After service in the RAF, Rowland joined the Alvis Service Department at Holyhead Road in the early days of the Three Litre series in 1952. His hands-on skill in dealing with the early problems of this car were soon recognized. As a first class practical engineer he had the confidence to tackle any technical problem; in fact the more difficult the challenge, the more he seemed to enjoy it. This led to him being sent out to agents and Three Litre owners to sort out their problems.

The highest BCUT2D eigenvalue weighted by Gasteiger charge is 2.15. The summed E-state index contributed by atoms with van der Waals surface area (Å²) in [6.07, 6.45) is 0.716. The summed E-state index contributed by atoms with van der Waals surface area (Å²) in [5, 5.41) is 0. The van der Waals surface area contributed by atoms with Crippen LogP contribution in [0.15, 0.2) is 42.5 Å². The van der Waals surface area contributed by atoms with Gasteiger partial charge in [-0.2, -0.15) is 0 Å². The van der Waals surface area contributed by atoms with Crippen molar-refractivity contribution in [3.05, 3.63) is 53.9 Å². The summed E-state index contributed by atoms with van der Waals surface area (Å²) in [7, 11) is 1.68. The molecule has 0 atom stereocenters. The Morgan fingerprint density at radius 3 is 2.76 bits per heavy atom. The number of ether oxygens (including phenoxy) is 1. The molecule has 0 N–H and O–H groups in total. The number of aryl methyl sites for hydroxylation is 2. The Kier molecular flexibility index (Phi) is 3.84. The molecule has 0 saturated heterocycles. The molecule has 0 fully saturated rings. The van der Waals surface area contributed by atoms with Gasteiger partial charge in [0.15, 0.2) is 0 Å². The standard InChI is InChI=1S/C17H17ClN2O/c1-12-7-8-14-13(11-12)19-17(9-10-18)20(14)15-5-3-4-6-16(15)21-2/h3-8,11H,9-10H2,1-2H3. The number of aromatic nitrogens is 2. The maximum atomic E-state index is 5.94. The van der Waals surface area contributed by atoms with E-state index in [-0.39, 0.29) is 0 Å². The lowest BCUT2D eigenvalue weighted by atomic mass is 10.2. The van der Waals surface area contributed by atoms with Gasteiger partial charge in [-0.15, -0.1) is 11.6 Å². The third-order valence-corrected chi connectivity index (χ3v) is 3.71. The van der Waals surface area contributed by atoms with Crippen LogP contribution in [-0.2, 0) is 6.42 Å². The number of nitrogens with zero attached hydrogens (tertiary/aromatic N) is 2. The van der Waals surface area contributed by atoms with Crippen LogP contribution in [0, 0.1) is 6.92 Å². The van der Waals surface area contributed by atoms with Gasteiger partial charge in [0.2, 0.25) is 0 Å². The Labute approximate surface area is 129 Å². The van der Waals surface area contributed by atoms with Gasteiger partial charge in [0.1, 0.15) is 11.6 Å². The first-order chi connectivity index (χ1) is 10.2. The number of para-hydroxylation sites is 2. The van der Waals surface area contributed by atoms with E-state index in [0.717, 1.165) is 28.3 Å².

In the sixties when the company was running down the car development staff he took an active part in the engine testing and development of the later series. It is not surprising when Alvis ceased car production in 1967 and Red Triangle was formed, that David Michie, who had the pick of the Service Department invited Rowland to take charge of the workshops. When David retired as Managing Director, Rowland succeeded him and it is in this role that many Alvis owners, who benefited from his unrivalled experience and knowledge, will remember him. Always a very modest person, when, during breaks in his recent treatment I suggested writing about his long and varied experience in the 3 Litre, he could not be convinced that anyone would be interested in what he had to say.